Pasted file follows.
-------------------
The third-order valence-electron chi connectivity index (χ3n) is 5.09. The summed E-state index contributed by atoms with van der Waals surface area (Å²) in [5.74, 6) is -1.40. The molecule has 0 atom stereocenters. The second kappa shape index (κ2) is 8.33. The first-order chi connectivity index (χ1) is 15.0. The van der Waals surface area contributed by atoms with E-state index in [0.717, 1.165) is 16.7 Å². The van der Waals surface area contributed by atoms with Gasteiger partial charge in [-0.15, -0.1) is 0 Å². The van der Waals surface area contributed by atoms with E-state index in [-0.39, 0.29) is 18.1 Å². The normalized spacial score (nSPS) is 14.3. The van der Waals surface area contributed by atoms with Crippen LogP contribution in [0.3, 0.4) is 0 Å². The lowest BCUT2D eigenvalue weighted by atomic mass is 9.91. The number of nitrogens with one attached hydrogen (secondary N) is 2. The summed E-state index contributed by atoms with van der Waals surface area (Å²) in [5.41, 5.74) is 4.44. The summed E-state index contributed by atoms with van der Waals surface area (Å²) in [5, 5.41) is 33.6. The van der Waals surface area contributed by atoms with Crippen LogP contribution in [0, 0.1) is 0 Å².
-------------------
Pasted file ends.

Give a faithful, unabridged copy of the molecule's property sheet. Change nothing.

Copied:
The third-order valence-electron chi connectivity index (χ3n) is 5.09. The summed E-state index contributed by atoms with van der Waals surface area (Å²) in [5.74, 6) is -1.40. The molecule has 0 atom stereocenters. The second kappa shape index (κ2) is 8.33. The first-order chi connectivity index (χ1) is 15.0. The van der Waals surface area contributed by atoms with E-state index in [0.717, 1.165) is 16.7 Å². The van der Waals surface area contributed by atoms with Gasteiger partial charge in [-0.15, -0.1) is 0 Å². The van der Waals surface area contributed by atoms with E-state index in [-0.39, 0.29) is 18.1 Å². The normalized spacial score (nSPS) is 14.3. The van der Waals surface area contributed by atoms with Crippen LogP contribution in [0.3, 0.4) is 0 Å². The lowest BCUT2D eigenvalue weighted by atomic mass is 9.91. The number of nitrogens with one attached hydrogen (secondary N) is 2. The summed E-state index contributed by atoms with van der Waals surface area (Å²) in [5.41, 5.74) is 4.44. The summed E-state index contributed by atoms with van der Waals surface area (Å²) in [5, 5.41) is 33.6. The van der Waals surface area contributed by atoms with Crippen LogP contribution in [0, 0.1) is 0 Å².